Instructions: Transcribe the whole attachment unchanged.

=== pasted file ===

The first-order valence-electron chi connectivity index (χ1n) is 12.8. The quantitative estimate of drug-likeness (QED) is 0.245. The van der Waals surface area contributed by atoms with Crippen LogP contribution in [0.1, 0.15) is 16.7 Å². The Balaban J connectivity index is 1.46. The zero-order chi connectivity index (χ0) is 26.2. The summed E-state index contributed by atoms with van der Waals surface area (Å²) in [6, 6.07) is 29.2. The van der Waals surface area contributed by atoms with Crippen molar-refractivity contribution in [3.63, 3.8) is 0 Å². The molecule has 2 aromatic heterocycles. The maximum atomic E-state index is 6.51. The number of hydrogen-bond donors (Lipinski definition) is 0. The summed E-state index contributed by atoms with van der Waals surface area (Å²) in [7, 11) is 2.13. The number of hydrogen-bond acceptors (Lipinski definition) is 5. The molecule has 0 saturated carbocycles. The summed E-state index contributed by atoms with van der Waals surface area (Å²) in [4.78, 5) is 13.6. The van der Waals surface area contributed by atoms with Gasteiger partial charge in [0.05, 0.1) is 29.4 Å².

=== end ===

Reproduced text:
The first-order valence-electron chi connectivity index (χ1n) is 12.8. The quantitative estimate of drug-likeness (QED) is 0.245. The van der Waals surface area contributed by atoms with Crippen LogP contribution in [0.1, 0.15) is 16.7 Å². The Balaban J connectivity index is 1.46. The zero-order chi connectivity index (χ0) is 26.2. The summed E-state index contributed by atoms with van der Waals surface area (Å²) in [6, 6.07) is 29.2. The van der Waals surface area contributed by atoms with Crippen molar-refractivity contribution in [3.63, 3.8) is 0 Å². The molecule has 2 aromatic heterocycles. The maximum atomic E-state index is 6.51. The number of hydrogen-bond donors (Lipinski definition) is 0. The summed E-state index contributed by atoms with van der Waals surface area (Å²) in [7, 11) is 2.13. The number of hydrogen-bond acceptors (Lipinski definition) is 5. The molecule has 0 saturated carbocycles. The summed E-state index contributed by atoms with van der Waals surface area (Å²) in [4.78, 5) is 13.6. The van der Waals surface area contributed by atoms with Gasteiger partial charge in [0.05, 0.1) is 29.4 Å².